Skin Cancer Surgery

“Cancer is a word, not a sentence.” John Diamond

Skin Cancer Introduction

Skin cancer is one of the most common cancers in the world and New Zealand has the highest skin cancer rate in the world. Research suggests that two in three New Zealanders will develop a non-melanoma skin cancer during their lifetime.

If you think you might have a skin cancer, it can be a concerning time, and you may be wondering what the options are. The earlier a skin cancer is diagnosed, the better the chance of it being treated successfully. Left untreated, the skin cancer will continue to grow, and in some cases, it can cause significant destruction to vital structures or even be life-threatening.

Patients who have received an organ transplant have a higher risk for developing skin cancers, up to 250-fold, compared with non-transplant patients. In particular, transplant recipients have a significantly increased risk of developing squamous cell carcinomas. SCC is more likely to spread in organ transplant recipients and may lead to the death of the patient.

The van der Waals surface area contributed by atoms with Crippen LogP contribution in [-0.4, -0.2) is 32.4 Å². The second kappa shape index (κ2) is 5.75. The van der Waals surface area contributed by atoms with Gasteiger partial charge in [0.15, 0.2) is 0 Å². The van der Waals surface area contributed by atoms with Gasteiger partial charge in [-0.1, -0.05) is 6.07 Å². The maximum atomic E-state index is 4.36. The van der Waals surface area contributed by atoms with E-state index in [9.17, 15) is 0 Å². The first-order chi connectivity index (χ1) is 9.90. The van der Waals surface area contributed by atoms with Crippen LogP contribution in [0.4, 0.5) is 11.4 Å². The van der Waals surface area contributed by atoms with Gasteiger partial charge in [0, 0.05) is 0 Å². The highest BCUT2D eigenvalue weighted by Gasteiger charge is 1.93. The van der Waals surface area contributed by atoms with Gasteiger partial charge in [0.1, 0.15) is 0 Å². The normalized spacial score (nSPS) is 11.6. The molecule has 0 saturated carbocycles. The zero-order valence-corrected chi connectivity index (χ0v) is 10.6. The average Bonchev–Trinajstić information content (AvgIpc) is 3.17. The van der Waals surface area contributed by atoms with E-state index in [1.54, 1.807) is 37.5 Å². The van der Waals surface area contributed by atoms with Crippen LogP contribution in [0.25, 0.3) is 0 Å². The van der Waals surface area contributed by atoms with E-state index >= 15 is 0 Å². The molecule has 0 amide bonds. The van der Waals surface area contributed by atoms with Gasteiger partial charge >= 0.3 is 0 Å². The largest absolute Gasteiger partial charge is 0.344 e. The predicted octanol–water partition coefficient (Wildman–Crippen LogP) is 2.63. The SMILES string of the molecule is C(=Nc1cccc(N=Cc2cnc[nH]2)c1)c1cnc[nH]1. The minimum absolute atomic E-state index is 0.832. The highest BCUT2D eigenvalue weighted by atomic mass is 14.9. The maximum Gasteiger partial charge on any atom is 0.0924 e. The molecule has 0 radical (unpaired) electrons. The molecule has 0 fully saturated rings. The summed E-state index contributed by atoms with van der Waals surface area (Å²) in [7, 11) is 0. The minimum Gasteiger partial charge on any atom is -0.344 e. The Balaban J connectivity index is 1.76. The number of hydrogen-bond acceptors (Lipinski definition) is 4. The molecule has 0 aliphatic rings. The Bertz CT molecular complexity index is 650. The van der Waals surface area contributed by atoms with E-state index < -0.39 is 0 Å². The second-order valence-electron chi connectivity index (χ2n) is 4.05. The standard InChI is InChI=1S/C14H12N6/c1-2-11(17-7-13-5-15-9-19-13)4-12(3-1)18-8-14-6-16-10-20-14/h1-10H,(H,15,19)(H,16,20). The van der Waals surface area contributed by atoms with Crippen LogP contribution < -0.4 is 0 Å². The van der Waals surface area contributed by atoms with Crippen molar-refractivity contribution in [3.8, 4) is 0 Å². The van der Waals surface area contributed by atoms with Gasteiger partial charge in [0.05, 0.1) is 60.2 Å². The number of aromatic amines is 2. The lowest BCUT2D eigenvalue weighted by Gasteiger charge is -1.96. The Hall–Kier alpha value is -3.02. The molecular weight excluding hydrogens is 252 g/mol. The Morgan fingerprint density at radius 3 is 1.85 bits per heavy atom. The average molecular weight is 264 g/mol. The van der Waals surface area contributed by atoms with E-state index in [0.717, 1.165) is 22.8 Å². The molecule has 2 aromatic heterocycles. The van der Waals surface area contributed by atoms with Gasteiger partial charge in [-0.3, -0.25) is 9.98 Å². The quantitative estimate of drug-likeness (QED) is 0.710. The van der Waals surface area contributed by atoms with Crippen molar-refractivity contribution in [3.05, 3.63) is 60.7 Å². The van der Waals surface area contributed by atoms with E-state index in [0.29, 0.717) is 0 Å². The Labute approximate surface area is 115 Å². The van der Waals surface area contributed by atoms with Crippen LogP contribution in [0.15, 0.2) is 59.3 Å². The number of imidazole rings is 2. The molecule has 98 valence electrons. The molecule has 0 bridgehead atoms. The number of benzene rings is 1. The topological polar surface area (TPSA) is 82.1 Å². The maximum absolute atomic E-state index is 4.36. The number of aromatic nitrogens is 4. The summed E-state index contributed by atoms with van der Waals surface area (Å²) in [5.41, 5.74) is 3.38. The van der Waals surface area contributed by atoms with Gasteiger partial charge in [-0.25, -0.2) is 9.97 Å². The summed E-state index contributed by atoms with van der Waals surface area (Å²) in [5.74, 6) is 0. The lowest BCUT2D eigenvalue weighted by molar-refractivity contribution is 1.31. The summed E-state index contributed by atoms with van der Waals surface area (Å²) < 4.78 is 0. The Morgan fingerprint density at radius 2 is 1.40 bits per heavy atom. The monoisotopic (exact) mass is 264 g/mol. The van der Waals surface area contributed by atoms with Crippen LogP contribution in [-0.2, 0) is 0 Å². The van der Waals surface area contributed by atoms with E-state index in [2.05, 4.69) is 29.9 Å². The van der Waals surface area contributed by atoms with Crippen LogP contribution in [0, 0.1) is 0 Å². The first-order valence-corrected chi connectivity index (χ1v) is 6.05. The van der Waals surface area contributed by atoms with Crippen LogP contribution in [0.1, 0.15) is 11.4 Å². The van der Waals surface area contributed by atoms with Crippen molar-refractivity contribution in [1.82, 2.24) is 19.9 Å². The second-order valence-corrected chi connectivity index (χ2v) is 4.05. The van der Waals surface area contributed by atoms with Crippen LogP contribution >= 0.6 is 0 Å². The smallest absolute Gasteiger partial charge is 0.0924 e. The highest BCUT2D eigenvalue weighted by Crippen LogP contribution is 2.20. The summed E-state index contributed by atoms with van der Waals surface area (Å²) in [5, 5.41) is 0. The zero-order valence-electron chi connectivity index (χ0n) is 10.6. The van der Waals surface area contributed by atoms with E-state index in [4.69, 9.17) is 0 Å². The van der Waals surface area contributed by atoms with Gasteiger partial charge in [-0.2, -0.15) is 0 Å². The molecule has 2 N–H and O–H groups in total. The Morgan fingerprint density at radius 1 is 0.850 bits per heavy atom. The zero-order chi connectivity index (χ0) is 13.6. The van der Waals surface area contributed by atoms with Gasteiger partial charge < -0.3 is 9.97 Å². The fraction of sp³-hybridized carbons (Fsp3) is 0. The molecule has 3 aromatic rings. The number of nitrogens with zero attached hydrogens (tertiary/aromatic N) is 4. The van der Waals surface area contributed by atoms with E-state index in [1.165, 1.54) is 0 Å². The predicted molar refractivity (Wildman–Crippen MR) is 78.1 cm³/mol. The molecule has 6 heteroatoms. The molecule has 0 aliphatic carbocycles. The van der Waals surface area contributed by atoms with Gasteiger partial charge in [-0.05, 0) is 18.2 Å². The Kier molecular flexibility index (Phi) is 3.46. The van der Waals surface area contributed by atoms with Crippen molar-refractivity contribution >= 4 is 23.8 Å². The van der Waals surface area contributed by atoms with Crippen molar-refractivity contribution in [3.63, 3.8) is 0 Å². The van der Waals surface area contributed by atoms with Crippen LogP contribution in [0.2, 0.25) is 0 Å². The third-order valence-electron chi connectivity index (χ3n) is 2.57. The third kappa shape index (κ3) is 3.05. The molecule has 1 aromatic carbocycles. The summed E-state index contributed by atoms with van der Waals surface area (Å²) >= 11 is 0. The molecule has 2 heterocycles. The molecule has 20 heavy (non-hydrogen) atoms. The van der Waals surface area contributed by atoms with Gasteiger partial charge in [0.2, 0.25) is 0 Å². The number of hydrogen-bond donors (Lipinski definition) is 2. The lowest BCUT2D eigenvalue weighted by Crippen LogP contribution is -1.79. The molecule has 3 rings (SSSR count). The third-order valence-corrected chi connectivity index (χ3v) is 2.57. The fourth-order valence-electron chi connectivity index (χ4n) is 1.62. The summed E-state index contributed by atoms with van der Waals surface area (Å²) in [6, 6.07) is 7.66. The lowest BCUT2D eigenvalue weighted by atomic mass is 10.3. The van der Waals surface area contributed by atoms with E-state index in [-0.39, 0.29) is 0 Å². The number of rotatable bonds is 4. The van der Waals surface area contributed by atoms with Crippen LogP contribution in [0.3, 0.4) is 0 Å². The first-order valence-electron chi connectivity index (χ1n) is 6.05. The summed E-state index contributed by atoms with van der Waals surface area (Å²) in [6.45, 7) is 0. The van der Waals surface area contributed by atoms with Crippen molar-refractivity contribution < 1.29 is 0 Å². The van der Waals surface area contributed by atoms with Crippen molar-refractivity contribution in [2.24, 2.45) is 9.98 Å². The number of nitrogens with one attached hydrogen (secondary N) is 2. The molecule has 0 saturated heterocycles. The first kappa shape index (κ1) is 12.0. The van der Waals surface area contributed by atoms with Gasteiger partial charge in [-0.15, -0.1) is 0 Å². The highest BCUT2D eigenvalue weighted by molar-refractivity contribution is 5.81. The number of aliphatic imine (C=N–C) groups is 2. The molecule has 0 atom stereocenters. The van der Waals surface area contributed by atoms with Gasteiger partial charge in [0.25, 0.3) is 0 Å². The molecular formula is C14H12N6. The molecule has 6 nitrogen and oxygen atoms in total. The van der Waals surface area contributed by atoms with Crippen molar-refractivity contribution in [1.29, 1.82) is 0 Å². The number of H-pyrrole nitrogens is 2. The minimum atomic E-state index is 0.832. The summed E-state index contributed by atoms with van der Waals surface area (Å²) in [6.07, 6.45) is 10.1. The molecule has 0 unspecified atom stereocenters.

Dr Mackenzie undertook her PhD studies at the University of Otago focusing on skin cancers in kidney transplant patients. She published her numerous papers and her work allowed her to make a significant improvement to management of skin cancers in kidney transplant patients.

Dr Mackenzie can see patients with more complex skin cancers that need reconstruction and are on the face. She uses a range of techniques, such as local flaps or grafts. The aim is to excise the cancer with an appropriate margin and achieve the best possible functional and aesthetic outcome.

Malignant Melanoma

Basal Cell Carcinoma

Squamous Cell Carcinoma